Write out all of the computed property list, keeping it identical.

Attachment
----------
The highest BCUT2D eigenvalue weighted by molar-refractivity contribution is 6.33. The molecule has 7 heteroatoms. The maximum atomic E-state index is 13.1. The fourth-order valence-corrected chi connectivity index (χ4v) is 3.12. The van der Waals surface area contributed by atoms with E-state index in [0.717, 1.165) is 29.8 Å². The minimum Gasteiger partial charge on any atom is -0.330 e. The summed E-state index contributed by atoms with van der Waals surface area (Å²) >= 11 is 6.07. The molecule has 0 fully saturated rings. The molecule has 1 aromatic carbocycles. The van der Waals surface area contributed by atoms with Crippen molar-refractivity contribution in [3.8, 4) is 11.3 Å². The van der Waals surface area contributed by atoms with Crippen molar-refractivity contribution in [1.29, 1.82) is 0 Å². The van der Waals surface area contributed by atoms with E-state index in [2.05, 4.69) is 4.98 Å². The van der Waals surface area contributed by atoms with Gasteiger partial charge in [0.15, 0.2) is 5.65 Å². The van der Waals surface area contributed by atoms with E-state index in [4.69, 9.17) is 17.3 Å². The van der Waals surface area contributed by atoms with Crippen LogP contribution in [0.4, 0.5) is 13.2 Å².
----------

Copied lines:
The highest BCUT2D eigenvalue weighted by molar-refractivity contribution is 6.33. The molecule has 7 heteroatoms. The maximum atomic E-state index is 13.1. The fourth-order valence-corrected chi connectivity index (χ4v) is 3.12. The van der Waals surface area contributed by atoms with E-state index in [0.717, 1.165) is 29.8 Å². The minimum Gasteiger partial charge on any atom is -0.330 e. The summed E-state index contributed by atoms with van der Waals surface area (Å²) >= 11 is 6.07. The molecule has 0 fully saturated rings. The molecule has 1 aromatic carbocycles. The van der Waals surface area contributed by atoms with Crippen molar-refractivity contribution in [3.8, 4) is 11.3 Å². The van der Waals surface area contributed by atoms with Crippen molar-refractivity contribution in [1.29, 1.82) is 0 Å². The van der Waals surface area contributed by atoms with E-state index in [2.05, 4.69) is 4.98 Å². The van der Waals surface area contributed by atoms with Gasteiger partial charge in [0.15, 0.2) is 5.65 Å². The van der Waals surface area contributed by atoms with E-state index in [4.69, 9.17) is 17.3 Å². The van der Waals surface area contributed by atoms with Crippen LogP contribution in [0.4, 0.5) is 13.2 Å².